(To herself) Ridiculous! I never heard of such nonsense — police department — I can’t see why you have to go through all this business.

(Picks up phone, dials Operator)

The Police Department — get me the Police Department — please. Oh, dear — do you have to dial? Can’t you ring them direct?

(To herself) All this time wasted.

(On phone) Police Department? Oh — this is Mrs. Stevenson. Mrs. Elbert Smythe Stevenson of fifty-three, 5 – 3 –North Sutton Place. I’m calling to report a murder … I mean — the murder hasn’t been committed yet, but I just overheard plans for it over the telephone. Over a wrong number that the operator gave me. Yes, positively. It was a perfectly definite murder — I heard their plans distinctly — two men were talking — and they were going to murder some woman at 11: 15 tonight — She lived in a house near a bridge … Are you concentrating on this? You sound sleepy.

And there was a private patrolman on the street. He was going to go around for a beer on Second Avenue. And there was some third man — a client — who was paying to have this poor woman murdered. They were going to take her rings and bracelets — and use a knife … Well, — it’s unnerved me dreadfully — and I’m not well — and I’m very nervous … Oh, dear, may name is Mrs. Stevenson. Mrs. Elbert Stevenson . . . Oh, may address is Fifty-three North Sutton Place. That’s near a bridge. The Queensborough Bridge — you know — And we have a private patrolman on our street — and Second Avenue is the next street . . . Oh, well, I was calling Murray Hill 4-0098 but — that wasn’t the number I over heard. I mean, Murray Hill 4-0098 is my husband’s office. He’s working late tonight — and his line was busy and I was trying to reach him to ask him to come home … I’m an invalid, you know — and it’s the maid’s night out — and I — You’ll look into it? The whole thing calls for a search — a complete and thorough search of the whole city. I’m very near the bridge — and I’m not far from Second Avenue — and I know I’d feel a whole lot better if you sent around a radio car to this neighborhood at once … Oh, I don’t know … Only, the coincidence is so horrible. It sounds like this neighborhood. Second Avenue — the patrolman — the bridge… Yes, and maybe it wasn’t a long distance call I overheard. I’m all alone and very nervous… My maid, Eloise — she’s a big girl — she weighs two hundred pounds — she’s too lazy to bring up my breakfast tray — it’s her night out and my husband, Elbert — he’s crazy about me — he just adores me — waits on me hand and foot –scarcely left my side sick I took sick twelve years ago — he’s working at — I don’t care how many other matters you have on your desk. This is not routine! It’s murder, and it requires immediate attention… Oh — you — you — you — idiot!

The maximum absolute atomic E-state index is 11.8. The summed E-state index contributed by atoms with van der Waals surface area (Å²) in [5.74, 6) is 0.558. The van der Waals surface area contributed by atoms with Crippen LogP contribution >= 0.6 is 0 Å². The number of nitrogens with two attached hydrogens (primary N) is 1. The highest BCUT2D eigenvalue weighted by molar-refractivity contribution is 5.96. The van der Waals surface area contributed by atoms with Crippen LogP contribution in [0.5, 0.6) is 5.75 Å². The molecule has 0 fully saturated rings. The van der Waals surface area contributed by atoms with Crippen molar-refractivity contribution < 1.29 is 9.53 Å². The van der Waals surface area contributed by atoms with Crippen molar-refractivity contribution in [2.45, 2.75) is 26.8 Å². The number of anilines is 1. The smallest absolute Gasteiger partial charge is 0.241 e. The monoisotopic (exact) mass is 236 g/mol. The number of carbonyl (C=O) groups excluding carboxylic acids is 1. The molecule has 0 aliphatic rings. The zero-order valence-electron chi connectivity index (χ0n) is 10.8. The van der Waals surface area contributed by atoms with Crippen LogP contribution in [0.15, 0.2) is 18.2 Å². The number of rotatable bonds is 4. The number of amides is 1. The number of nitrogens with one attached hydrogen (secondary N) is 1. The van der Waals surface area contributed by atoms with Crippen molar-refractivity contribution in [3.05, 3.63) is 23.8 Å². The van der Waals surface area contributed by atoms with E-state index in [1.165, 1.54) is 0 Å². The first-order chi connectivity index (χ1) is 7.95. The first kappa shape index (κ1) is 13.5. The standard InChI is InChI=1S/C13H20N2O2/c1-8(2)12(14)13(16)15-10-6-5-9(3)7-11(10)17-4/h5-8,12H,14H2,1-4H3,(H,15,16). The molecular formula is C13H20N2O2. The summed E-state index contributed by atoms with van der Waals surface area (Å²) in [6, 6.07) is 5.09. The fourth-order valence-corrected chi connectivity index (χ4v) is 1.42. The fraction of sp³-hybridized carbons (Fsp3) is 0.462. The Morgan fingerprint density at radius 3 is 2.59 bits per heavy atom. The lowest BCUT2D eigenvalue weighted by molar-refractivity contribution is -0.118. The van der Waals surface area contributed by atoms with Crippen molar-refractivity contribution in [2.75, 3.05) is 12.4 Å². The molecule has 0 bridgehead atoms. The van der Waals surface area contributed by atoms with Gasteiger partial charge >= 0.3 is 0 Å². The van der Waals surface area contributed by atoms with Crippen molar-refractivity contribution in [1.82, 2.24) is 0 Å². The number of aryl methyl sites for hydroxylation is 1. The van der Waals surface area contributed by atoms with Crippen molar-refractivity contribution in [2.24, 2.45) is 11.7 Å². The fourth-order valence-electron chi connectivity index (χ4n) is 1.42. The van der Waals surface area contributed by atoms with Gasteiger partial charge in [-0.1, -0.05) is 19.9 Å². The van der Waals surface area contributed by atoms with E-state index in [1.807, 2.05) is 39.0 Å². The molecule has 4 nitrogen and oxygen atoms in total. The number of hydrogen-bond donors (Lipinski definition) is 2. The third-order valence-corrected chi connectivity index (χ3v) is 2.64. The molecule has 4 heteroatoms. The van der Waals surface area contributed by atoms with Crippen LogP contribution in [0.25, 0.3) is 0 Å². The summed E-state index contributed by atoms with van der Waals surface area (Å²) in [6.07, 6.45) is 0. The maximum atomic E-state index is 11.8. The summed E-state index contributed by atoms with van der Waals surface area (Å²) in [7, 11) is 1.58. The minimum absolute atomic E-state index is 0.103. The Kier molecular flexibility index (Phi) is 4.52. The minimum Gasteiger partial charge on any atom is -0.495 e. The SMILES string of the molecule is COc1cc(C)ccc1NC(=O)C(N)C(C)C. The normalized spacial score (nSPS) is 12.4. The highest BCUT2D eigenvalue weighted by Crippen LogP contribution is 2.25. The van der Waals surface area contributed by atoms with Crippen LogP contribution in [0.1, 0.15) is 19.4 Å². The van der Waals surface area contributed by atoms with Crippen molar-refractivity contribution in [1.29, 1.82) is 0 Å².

Idiot! Idiot ! Stupid — stupid… Oh — why doesn’t Elbert come home? Why doesn’t he?


(To herself) I’ll dial the operator again — I just can’t —

(Into phone) Operator — for heavens sake — will you ring that Murray Hill 4-0098 number again? I can’t think what’s keeping him so long … Well, try, try — I don’t see why he doesn’t answer. It makes me so nervous. I can hear it — you don’t have to tell me — I know it’s busy.


If I could only get out of this bed for a little while. If I could get a breath of fresh air — or just lean out of the window — and see the street …


Telephone rings


(Picking up phone instantly) Hello — Elbert? Hello. Hello. HELLO!… Oh — what’s the matter with this phone? — HELLO. HELLO —



Phone rings again once


(Picking up phone instantly) Hello? Hello … Oh, for heavens sake — who is this? Hello — hello. HELLO.


(To herself) Who is trying to call me? What are they trying to do to me?

(Into phone) Operator — I don’t know what’s the matter with this telephone but it’s positively driving me crazy. I’ve never seen such inefficient, miserable service .. Now, look — I’m an invalid, and I’m very nervous — and I’m not supposed to be annoyed much longer … Well, everything seems to be the trouble — I haven’t had one bit of satisfaction out of one call I’ve made this evening … The whole world could be murdered for all you people care. And now — my phone keeps ringing — ringing and ringing and ringing every five seconds or so — and when I pick it up — there’s no one there… I don’t want you to test my phone for me — I want you to put that call through — whatever it is… Oh — you can’t do that! And why, may I ask? And meanwhile I’ve got to sit here, in my bed, suffering every time that phone rings — imagining everything — you’re not trying to check the trouble for me! Oh — what’s the use of talking to you! You’re so stupid! But – But – I know the dial system is automatic. Oh — young woman, I don’t know your name. But there are ways of finding out. And I’m going to report you to your superiors for the most unpardonable rudeness — Oh — give me the business office at once! Dial it direct? I’ll do no such thing! I don’t even know the number… Oh — you — what’s the use!



Phone rings


(To herself) Oh, dear — oh for heavens sake!


Hello. Hello. Stop ringing me, do you hear? Answer me! Who is this? Do you realize you’re driving me crazy? Who’s calling me? What are you doing it for? Now — stop it — stop it — stop it, I say! If you don’t stop ringing me I’m going to call the police, do you hear? HELLO — hello.